- Ah, the wonders of pregnancy.
Pregnancy is a special time for a woman, with her body undergoing many changes to prepare for childbirth. But sometimes those changes go a bit too far.
Take, for example, this 26-year-old new mother from Portugal. Her bizarre case was documented in the New England Journal of Medicine on July 29.
Two days after giving birth to her child, the woman — who remains unnamed to preserve her privacy — started feeling a pain in her right armpit. When the pain didn’t subside, she went to see the doctors at the Hospital de Santa Maria in Lisbon.
When the doctors examined her armpit, they discovered what they described as “a round mass.” We’d imagine that, at that point, alarm bells about cancer started going off in everyone’s heads.
Luckily for the woman, cancer was quickly ruled out. Doctors figured out it was something else when they gave the mass a squeeze.
That’s when it started lactating.
Little Miracles of Nature
Based on breastmilk coming out of places where breasts shouldn’t be, the doctors diagnosed the woman with a condition called polymastia. In plainer terms, that means the woman has extra breast tissue in her body.
The condition is rare, but not unheard of. According to research, around 5% of women develop polymastia before they’re born.
Polymastia gets its beginnings during fetal development, when the cells that eventually turn into mammary glands form along the mammary ridge. This is a line that runs alongside a woman’s body on both sides from the armpits to the crotch.
During normal development, the mammary ridge disappears, leaving developing breast tissue only in the chest area. Sometimes, though, things don’t go according to plan.
The proto-mammary cells can remain in other parts of the body, usually in the armpits. There, they continue to develop until they form a superfluous lump of breast tissue, like in the Portuguese woman’s case.
These extra breasts usually go undetected until the woman gets pregnant and gives birth. That’s when they start oozing breastmilk.
In even rare cases, however, the development can proceed even further. In some women, the extra breast tissue even develops a nipple and an areola.
Some women have been able to breastfeed their babies from these superfluous mammaries. Others don’t feel comfortable enough to do that, but they will pump the extra breast to relieve discomfort.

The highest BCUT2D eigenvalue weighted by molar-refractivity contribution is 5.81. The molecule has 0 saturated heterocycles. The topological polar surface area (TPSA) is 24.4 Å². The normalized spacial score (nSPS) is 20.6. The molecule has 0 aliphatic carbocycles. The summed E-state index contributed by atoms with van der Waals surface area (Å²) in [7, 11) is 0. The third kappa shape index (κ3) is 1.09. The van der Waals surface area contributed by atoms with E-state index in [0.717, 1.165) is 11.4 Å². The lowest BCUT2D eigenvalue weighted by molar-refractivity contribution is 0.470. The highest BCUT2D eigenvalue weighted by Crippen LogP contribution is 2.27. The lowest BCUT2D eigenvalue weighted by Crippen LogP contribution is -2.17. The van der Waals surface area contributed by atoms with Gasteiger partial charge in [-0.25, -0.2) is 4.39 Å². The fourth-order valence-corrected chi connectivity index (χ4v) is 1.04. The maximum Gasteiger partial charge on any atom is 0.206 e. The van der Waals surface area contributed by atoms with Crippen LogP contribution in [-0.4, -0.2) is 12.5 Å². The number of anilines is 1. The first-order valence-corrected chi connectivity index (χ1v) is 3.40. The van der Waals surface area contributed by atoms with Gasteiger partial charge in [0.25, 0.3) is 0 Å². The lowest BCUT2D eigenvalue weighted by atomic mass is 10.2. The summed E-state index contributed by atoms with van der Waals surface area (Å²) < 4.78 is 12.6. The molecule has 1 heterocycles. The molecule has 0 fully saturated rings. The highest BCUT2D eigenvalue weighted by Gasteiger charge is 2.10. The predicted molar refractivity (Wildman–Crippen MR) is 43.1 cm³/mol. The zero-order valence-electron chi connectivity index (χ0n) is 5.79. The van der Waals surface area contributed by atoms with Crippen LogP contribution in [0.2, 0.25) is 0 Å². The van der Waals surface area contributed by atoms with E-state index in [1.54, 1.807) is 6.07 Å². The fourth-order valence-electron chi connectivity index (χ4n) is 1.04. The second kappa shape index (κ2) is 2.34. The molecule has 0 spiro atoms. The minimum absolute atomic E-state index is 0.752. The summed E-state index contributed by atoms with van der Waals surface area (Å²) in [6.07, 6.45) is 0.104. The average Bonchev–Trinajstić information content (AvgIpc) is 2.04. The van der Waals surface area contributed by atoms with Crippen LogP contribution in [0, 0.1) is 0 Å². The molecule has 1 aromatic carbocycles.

We don’t know whether the Portuguese woman was able to do that.
The Vagina Breast
But remember how we said that the extra breast tissue can sometimes develop in places other than the armpits? Good, because we also found a fantastic example of just such a case.
This case happened to a 29-year-old Austrian woman. After giving birth to her second child, she soon developed swelling and a severe pain on the right side of her, uh… Lady bits.
So, she was off to see the doctor. Much of the swelling was in area where she had received sutures, so the doctor initially thought that she’d developed an abscess.
But you already know what it actually was, right? And the doctors figured it out soon, as well.
The woman went back to the hospital when, after four days of giving birth, the area started oozing a strange, milky white liquid. Of course, that was breast milk, and the woman had an axillary breast in her vagina.
An ultrasound confirmed that this was the case. The swelling in her vagina area looked exactly like lactating breast tissue.
The cause of the painful swelling was that the sutures were blocking the extra breast’s excretory duct. That’s the orifice where the milk comes out, if you didn’t figure that out yet.
The doctors removed one of the sutures, and the woman’s vagina breast drained immediately. With that, her pain also disappeared like magic.
Again, we don’t know whether this woman would’ve been able to feed her child from the extra breast. But we’re going to bet and/or hope that the thought never crossed anyone’s mind.
Lucky for both of these women, their strange growths weren’t cancerous. Polymastia is a completely benign condition, and will usually only cause discomfort during pregnancy and after childbirth.
However, the tissue in the extra breasts is still breast tissue. That means it can develop breast cancer, just like the primary breasts.
For this reason, doctors recommend that women with polymastia do regular checks for unusual lumps on the extra breast tissue. If they’re unable to it themselves, they should visit a doctor for regular checkups.
What we’re saying is, don’t ignore that lump. It could get lumpier, and nobody wants that.